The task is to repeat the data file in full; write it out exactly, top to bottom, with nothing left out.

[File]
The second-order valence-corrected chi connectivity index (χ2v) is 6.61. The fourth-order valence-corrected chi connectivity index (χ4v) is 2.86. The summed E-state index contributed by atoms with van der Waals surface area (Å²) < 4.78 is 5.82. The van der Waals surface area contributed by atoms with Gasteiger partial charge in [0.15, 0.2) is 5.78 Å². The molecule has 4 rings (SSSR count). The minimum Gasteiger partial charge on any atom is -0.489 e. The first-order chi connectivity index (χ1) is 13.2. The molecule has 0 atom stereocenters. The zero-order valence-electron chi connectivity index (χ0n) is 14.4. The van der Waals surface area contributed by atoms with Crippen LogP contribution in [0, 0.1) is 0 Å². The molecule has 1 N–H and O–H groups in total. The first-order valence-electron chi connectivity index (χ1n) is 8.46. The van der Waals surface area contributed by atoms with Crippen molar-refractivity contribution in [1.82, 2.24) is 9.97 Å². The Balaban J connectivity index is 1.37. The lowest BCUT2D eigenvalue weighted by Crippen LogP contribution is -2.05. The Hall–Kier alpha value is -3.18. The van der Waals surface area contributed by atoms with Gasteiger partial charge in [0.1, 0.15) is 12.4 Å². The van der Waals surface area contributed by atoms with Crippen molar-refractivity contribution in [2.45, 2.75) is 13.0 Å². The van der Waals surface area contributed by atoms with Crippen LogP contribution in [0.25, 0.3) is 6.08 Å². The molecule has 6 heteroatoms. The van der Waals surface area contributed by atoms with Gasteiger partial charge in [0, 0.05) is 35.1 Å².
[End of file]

The second-order valence-corrected chi connectivity index (χ2v) is 6.61. The fourth-order valence-corrected chi connectivity index (χ4v) is 2.86. The summed E-state index contributed by atoms with van der Waals surface area (Å²) < 4.78 is 5.82. The van der Waals surface area contributed by atoms with Gasteiger partial charge in [0.15, 0.2) is 5.78 Å². The molecule has 4 rings (SSSR count). The minimum Gasteiger partial charge on any atom is -0.489 e. The first-order chi connectivity index (χ1) is 13.2. The molecule has 0 atom stereocenters. The zero-order valence-electron chi connectivity index (χ0n) is 14.4. The van der Waals surface area contributed by atoms with Crippen LogP contribution in [0, 0.1) is 0 Å². The molecule has 1 N–H and O–H groups in total. The first-order valence-electron chi connectivity index (χ1n) is 8.46. The van der Waals surface area contributed by atoms with Crippen molar-refractivity contribution in [1.82, 2.24) is 9.97 Å². The Balaban J connectivity index is 1.37. The lowest BCUT2D eigenvalue weighted by Crippen LogP contribution is -2.05. The Hall–Kier alpha value is -3.18. The van der Waals surface area contributed by atoms with Gasteiger partial charge in [0.1, 0.15) is 12.4 Å². The van der Waals surface area contributed by atoms with Crippen molar-refractivity contribution in [2.45, 2.75) is 13.0 Å². The van der Waals surface area contributed by atoms with Crippen LogP contribution in [0.25, 0.3) is 6.08 Å². The molecule has 6 heteroatoms. The van der Waals surface area contributed by atoms with Gasteiger partial charge in [0, 0.05) is 35.1 Å².